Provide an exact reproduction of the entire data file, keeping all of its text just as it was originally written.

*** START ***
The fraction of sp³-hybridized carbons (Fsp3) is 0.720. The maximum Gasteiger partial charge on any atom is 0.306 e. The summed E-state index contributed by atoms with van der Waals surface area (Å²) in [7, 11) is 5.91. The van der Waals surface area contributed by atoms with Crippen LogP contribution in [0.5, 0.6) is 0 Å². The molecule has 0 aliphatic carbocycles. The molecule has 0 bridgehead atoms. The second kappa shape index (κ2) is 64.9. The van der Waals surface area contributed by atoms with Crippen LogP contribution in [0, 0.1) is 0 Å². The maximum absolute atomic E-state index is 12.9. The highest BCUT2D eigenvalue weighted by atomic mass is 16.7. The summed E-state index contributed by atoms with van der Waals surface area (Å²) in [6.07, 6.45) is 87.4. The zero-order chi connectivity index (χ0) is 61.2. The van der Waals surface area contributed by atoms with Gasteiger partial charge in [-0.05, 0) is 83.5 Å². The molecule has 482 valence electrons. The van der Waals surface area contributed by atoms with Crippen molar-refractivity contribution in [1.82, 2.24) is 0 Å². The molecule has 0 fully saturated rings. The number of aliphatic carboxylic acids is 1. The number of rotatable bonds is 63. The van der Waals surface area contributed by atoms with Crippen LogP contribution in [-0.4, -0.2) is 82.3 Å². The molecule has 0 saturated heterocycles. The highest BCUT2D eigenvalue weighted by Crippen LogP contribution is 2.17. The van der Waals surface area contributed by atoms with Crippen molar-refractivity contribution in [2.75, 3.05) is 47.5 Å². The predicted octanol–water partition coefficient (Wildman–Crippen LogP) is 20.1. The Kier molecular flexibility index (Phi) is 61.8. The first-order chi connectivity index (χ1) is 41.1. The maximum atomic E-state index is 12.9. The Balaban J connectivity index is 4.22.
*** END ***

The fraction of sp³-hybridized carbons (Fsp3) is 0.720. The maximum Gasteiger partial charge on any atom is 0.306 e. The summed E-state index contributed by atoms with van der Waals surface area (Å²) in [7, 11) is 5.91. The van der Waals surface area contributed by atoms with Crippen LogP contribution in [0.5, 0.6) is 0 Å². The molecule has 0 aliphatic carbocycles. The molecule has 0 bridgehead atoms. The second kappa shape index (κ2) is 64.9. The van der Waals surface area contributed by atoms with Crippen LogP contribution in [0, 0.1) is 0 Å². The maximum absolute atomic E-state index is 12.9. The highest BCUT2D eigenvalue weighted by atomic mass is 16.7. The summed E-state index contributed by atoms with van der Waals surface area (Å²) in [6.07, 6.45) is 87.4. The zero-order chi connectivity index (χ0) is 61.2. The van der Waals surface area contributed by atoms with Gasteiger partial charge in [-0.05, 0) is 83.5 Å². The molecule has 482 valence electrons. The van der Waals surface area contributed by atoms with Crippen molar-refractivity contribution in [1.82, 2.24) is 0 Å². The molecule has 0 fully saturated rings. The number of aliphatic carboxylic acids is 1. The number of rotatable bonds is 63. The van der Waals surface area contributed by atoms with Crippen LogP contribution in [-0.4, -0.2) is 82.3 Å². The molecule has 0 saturated heterocycles. The highest BCUT2D eigenvalue weighted by Crippen LogP contribution is 2.17. The van der Waals surface area contributed by atoms with Crippen molar-refractivity contribution in [2.75, 3.05) is 47.5 Å². The predicted octanol–water partition coefficient (Wildman–Crippen LogP) is 20.1. The Kier molecular flexibility index (Phi) is 61.8. The first-order chi connectivity index (χ1) is 41.1. The maximum atomic E-state index is 12.9. The Balaban J connectivity index is 4.22.